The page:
But while the HMDA information has always been available to the public, the size and complexity of the data can make it hard for the public to digest and understand it. That matters a great deal, and let me illustrate why. At my home, we use our garage as a storage space. Some things are at ground level and right in front; others are tucked away in the back; still others are stowed up in the rafters. And we have found, naturally enough, that the harder it is to get to things, the less inclined we are to take the trouble to dig them out and use them. Brandeis made the same point in his article about sunlight as the best disinfectant, noting that public disclosure of banker commissions “must be real. And it must be a disclosure to the investor [public].”
He particularly noted that the mere filing of a formal statement with federal or state officials would be “ineffective,” and instead the information must be provided to the public in a form they could readily use and understand. In the example he was describing, he noted that “this can best be done by requiring the facts to be stated in good, large type in every notice, circular, letter and advertisement” made to the public.
The same is true of valuable information about the mortgage market. Providing public access to a dataset with millions of lines of information is one thing. But to maximize the value that we think can be gained from people understanding the HMDA data, we should find ways to make it more “user friendly.” That marvelous phrase – “user friendly” – exactly describes the approach we have taken to this issue. So the Consumer Bureau is releasing a tool today that makes the information easier to find and easier to work with. Focusing initially on loans for 2010 through 2012, the tool looks at the number of mortgage applications, actual mortgage loans, loan purposes, and types of loans.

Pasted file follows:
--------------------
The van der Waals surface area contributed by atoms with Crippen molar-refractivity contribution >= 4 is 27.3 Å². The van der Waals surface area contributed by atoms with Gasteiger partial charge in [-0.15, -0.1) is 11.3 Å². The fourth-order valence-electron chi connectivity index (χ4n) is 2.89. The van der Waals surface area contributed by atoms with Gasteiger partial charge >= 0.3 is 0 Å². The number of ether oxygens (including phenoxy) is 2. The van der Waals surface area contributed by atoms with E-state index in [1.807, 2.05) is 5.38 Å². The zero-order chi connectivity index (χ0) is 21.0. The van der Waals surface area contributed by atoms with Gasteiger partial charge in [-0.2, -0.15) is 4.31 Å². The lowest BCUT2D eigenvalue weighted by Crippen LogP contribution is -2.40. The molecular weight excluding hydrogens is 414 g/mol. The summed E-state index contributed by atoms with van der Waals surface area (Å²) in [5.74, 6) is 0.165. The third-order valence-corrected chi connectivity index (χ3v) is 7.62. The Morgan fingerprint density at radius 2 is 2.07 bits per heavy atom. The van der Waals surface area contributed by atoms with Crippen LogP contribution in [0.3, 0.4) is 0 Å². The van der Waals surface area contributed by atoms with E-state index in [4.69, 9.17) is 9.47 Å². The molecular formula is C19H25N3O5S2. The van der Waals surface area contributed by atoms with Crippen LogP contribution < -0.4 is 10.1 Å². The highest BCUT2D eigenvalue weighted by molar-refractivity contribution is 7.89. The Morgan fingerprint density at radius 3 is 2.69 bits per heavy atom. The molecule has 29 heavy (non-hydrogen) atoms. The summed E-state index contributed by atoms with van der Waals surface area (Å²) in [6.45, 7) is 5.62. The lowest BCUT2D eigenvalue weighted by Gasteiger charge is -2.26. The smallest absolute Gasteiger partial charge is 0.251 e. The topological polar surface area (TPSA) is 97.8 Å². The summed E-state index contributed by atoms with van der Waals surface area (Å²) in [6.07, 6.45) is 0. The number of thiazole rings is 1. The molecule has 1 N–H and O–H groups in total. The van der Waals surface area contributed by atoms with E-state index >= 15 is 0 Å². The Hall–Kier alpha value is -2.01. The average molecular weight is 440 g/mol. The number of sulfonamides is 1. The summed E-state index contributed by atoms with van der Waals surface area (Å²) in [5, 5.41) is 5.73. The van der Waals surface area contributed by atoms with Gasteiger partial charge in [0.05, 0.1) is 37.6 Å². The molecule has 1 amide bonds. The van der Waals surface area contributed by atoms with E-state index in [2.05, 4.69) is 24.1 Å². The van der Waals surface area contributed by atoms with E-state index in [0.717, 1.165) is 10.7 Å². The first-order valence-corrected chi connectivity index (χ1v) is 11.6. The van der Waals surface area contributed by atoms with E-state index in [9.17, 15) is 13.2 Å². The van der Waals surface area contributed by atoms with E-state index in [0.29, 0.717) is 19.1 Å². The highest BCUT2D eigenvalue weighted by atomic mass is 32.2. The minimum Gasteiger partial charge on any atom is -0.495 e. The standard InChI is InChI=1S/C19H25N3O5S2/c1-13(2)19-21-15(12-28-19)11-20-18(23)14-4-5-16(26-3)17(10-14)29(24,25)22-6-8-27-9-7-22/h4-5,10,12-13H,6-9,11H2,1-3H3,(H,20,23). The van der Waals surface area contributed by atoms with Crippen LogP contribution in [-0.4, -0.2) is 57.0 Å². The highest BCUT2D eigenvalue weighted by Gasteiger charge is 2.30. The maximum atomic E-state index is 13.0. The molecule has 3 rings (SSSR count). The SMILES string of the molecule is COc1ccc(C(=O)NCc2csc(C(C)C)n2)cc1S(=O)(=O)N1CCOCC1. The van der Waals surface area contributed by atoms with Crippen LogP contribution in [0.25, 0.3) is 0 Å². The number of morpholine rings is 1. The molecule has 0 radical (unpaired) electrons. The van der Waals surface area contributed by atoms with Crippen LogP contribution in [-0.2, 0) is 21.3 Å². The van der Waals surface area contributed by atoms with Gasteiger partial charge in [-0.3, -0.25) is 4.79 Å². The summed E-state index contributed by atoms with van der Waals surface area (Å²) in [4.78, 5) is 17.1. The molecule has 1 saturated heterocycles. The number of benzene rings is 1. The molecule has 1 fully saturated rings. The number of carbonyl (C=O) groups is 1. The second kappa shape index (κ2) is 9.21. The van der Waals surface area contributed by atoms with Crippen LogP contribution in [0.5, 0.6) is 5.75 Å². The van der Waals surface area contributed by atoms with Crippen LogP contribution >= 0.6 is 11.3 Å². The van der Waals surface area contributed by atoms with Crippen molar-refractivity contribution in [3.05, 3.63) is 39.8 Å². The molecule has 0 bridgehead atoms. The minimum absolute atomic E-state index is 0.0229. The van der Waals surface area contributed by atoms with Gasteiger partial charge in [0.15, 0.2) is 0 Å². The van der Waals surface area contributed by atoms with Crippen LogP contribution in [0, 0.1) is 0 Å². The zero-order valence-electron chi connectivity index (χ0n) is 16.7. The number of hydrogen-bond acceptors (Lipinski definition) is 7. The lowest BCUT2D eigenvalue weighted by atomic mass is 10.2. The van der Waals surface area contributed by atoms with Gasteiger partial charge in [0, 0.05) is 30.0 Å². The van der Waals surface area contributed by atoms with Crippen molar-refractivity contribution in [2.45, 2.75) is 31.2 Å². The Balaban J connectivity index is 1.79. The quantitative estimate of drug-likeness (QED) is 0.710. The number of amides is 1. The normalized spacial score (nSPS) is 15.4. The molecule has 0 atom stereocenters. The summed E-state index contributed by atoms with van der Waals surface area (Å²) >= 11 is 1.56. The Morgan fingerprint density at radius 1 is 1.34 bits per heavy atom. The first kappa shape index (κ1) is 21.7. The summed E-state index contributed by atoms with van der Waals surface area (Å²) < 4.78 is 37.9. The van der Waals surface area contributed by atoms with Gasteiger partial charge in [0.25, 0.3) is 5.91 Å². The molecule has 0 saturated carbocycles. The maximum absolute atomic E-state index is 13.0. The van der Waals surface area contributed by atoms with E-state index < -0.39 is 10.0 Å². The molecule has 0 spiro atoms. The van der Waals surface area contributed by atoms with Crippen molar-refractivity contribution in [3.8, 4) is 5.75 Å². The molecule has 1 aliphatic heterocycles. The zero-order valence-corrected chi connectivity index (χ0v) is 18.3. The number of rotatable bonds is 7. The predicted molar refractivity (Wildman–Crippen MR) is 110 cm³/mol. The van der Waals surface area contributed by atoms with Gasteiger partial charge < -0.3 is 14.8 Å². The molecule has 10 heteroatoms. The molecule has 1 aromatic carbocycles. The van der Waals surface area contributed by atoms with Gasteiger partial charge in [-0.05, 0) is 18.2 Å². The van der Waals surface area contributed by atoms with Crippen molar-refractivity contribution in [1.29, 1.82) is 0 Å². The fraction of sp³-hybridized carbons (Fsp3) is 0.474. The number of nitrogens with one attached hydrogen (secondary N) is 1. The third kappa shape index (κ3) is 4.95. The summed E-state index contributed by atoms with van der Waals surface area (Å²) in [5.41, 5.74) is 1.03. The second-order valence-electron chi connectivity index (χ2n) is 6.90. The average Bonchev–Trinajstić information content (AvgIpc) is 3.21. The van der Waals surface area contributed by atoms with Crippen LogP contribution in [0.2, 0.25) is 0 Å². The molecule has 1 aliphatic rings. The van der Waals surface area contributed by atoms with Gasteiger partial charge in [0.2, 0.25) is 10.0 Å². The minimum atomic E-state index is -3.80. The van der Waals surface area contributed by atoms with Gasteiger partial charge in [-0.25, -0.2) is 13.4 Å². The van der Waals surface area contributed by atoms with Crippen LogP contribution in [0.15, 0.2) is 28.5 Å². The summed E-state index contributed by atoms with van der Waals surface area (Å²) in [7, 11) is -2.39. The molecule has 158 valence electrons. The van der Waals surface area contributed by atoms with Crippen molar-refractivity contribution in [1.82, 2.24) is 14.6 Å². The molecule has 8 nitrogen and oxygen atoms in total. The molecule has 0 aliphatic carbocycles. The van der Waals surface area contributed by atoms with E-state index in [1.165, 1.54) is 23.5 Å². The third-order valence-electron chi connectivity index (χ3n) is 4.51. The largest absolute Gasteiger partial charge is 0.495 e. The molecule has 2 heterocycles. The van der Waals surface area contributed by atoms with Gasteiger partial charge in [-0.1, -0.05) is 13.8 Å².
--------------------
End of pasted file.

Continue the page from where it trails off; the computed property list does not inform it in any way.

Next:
We have prepared a demonstration to show you in a few moments. As you will see, this new tool will make it much easier for the public to identify mortgage trends. For example, heat maps show that mortgage applications and originations were up in 2012. Interactive graphs show that mortgage volume increased, driven by refinancing. And interactive graphs on loan type show the prevalence of FHA and VA lending.
By helping get this valuable information into the hands of consumers in accessible formats, they will more easily understand what is happening in their communities, because, again, these markets can be so very different from one place to another. Financial conditions in Jackson, Mississippi will be vastly different from the Upper West Side of New York City. My hometown in Ohio may have experienced the financial crisis and may feel the current housing recovery very differently from Las Vegas or Miami (or even very differently from Toledo or Youngstown).